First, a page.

They said the bill did not recognise the rights of indigenous seed growers and local farmers, the right to plant and replant seeds, the right to save seeds and the right to market and share seeds.
A release issued to the media and signed by the National President of the PFAG, Abdul Rahman Mohammed, stated that the bill was only protecting the interest of foreign merchants and corporations, as they are the only ones who can produce seeds that are (a) new, (b) distinct; (c) uniform; and (d) stable, as stated in Clause 3 of the bill.
The smallholder farmers accused the minister for food and agriculture and some members of the vetting committee of Parliament of misinforming Ghanaians about the true implication of the PBB to agricultural development in the country.
“What is even sadder is that he managed to convince members of the committee that Food Sovereignty Ghana, a civil society organisation, did not actually know what they were about when they petitioned the committee not to approve the minister designate. PFAG would like to put on record that the campaign against the passing of the PBB in its current form and the campaign against the introduction of GMOs are separate and distinct,” it said.
They explained that the campaign against the PBB began in 2013 and after thorough analysis of the bill, they identified what they described as serious negative implications to Ghanaian smallholder farmers should it become law.
The PFAG mentioned that the bill, among other issues, insulates in a very blanket manner, foreign breeders from any liability in Ghana, such that no law within Ghana can regulate their activities in the event of risk to environment and human health etc.
According to Clause 23 of the bill, “A plant breeder right shall be independent of any measure taken by the Republic to regulate within Ghana the production, certification and marketing of material of a variety or the importation or exportation of the material.”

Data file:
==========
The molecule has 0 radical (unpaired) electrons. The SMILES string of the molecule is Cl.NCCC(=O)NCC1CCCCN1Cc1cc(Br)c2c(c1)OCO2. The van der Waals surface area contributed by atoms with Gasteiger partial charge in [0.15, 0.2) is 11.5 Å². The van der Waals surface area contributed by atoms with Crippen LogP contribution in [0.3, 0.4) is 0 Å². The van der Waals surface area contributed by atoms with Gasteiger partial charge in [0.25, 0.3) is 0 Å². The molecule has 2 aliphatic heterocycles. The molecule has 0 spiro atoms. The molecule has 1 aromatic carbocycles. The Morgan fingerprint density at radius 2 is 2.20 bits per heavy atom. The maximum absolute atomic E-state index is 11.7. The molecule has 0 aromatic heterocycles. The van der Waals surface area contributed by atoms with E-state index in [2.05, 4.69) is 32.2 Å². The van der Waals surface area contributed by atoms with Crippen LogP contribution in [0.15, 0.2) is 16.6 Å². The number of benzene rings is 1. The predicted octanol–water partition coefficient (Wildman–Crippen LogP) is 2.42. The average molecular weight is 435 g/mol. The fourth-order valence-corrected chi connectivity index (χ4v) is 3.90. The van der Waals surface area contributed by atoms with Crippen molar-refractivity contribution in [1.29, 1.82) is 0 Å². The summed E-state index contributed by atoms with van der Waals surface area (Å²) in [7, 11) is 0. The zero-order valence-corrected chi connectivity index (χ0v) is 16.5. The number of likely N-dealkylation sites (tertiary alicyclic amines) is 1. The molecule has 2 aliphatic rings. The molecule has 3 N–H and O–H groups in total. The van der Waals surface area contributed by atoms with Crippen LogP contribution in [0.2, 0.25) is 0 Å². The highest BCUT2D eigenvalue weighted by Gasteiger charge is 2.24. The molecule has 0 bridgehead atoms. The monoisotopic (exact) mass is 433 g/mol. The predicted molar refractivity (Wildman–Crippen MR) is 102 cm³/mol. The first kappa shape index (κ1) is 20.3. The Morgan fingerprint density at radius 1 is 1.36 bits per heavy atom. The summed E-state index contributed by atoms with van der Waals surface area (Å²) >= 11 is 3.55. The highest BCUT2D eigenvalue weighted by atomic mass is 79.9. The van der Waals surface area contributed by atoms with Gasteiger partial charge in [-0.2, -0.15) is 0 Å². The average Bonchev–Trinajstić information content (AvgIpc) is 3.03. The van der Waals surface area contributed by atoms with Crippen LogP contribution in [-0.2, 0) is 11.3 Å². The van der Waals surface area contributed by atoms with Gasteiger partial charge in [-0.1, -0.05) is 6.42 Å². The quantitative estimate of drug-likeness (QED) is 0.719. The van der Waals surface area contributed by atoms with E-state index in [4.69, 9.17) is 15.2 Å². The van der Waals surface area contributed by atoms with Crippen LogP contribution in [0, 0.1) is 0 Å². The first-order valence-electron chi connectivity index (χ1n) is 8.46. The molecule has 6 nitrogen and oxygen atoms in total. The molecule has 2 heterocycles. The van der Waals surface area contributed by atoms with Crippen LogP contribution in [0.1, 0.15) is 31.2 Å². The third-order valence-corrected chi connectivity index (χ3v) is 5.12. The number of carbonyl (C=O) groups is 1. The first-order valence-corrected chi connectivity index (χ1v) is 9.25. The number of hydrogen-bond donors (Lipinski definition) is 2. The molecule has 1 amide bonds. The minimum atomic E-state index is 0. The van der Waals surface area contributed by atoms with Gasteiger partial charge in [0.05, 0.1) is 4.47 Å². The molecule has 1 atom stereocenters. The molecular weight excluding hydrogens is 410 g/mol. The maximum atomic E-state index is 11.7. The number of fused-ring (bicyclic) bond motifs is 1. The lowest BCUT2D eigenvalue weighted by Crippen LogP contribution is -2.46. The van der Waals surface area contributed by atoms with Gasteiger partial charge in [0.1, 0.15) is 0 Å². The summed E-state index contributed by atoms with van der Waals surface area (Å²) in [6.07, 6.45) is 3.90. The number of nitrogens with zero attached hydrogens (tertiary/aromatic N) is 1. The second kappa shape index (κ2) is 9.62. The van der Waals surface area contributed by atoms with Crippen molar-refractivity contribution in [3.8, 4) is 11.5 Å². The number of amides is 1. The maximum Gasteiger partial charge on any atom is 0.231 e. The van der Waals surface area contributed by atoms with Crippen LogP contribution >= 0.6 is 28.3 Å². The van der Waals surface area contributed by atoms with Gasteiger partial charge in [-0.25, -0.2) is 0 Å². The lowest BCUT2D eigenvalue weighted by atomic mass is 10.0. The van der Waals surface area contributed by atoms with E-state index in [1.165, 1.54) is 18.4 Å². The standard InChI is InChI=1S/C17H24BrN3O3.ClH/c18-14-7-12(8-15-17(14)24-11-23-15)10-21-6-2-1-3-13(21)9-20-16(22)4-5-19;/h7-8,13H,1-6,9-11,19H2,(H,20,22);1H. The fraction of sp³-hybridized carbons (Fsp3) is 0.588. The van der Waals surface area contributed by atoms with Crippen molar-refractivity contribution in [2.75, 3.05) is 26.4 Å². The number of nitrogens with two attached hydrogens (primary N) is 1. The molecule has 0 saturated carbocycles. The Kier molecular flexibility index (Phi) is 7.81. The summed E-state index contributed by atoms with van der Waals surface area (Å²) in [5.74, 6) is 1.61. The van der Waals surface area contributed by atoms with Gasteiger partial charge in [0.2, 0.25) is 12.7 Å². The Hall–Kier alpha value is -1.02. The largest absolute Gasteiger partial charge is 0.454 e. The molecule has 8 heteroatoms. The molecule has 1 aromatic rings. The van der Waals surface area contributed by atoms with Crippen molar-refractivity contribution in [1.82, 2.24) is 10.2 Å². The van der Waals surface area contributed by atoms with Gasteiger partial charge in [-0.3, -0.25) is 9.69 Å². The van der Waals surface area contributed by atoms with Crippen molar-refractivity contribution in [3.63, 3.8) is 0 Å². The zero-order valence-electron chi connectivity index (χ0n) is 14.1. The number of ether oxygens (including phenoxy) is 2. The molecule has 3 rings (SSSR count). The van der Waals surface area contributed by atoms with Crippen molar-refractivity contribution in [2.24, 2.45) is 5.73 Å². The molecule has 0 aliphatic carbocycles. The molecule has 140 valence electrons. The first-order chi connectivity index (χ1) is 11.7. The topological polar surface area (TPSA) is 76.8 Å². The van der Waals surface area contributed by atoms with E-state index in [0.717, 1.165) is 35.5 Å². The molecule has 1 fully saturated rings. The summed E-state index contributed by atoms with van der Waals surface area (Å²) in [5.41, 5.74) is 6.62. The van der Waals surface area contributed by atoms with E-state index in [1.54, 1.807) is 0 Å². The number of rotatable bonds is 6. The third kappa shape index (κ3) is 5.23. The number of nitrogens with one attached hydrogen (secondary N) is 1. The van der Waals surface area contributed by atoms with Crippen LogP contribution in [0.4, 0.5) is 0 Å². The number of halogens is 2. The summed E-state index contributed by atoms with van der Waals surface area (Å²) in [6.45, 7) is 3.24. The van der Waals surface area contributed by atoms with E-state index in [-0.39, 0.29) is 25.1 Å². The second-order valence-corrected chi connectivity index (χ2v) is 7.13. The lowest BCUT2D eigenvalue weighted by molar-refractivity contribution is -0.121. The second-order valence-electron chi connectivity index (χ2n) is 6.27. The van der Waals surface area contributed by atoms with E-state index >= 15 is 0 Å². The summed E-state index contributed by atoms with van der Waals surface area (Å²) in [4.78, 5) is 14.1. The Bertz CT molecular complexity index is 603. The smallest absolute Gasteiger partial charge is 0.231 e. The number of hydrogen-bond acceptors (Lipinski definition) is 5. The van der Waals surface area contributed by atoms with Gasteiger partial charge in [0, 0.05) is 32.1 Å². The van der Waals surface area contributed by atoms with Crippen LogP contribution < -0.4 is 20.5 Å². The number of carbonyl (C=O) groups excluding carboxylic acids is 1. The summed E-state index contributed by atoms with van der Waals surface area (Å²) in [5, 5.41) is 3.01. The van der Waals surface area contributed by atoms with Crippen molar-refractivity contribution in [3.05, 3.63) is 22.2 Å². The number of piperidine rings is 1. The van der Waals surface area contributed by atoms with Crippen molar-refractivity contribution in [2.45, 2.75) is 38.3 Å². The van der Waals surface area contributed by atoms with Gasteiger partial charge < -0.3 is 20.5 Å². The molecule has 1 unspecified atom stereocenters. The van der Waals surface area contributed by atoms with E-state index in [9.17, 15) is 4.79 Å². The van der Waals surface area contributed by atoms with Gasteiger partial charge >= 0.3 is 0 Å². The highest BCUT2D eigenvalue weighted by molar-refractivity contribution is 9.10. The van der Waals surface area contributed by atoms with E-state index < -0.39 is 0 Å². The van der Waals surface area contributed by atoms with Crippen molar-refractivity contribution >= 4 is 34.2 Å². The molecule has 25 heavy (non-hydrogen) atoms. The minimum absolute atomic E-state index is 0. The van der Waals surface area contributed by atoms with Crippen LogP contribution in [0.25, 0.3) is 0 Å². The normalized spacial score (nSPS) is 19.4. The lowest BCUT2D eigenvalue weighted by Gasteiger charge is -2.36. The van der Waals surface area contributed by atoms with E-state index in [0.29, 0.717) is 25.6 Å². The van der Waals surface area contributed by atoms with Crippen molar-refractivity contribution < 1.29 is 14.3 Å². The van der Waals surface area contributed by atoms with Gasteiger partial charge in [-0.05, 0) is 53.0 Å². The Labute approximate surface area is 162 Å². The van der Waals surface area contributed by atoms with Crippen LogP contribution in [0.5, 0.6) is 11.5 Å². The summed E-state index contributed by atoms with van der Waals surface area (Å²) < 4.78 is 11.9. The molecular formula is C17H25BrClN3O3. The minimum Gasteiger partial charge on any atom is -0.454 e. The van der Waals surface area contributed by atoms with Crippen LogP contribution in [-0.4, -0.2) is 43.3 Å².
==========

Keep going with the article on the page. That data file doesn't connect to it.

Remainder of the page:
Also, it allows foreign breeders to grow any seeds in any part of the world once Ghana is a party to that country and dump them in Ghana as long as they have their registered office in Ghana.
Clause 9 (2) also explains: “An application for the grant of a plant breeder right may be filed by the breeder of a new variety who is: (a) a citizen or who is resident in the country; (b) a foreign citizen or a resident in the territory of a party to a treaty to which the Republic is party (c) a legal entity that has its registered office within the territory of a party to a treaty to which the Republic is party; or (d) a legal entity that has its registered office in the country.
The PFAG said as Ghana aspired to modernise agriculture to create jobs for Ghanaians as stated by President Akufo Addo, the PBB should rather mandate the breeders to produce their seeds in Ghana.
Minister at vetting
The Minister for Food and Agriculture, Dr Owusu Afriyie Akoto, in response to a petition by the Food Sovereignty Ghana when he appeared before the Appointment Committee of Parliament, said he did not support the adoption of Genetically Modified Organism (GMO) technology in Ghana's food production.
He said since Ghana had its own way of bringing up improved seeds, including scientists who have developed improved seeds through the use of the hybrid technology, it would boost their production.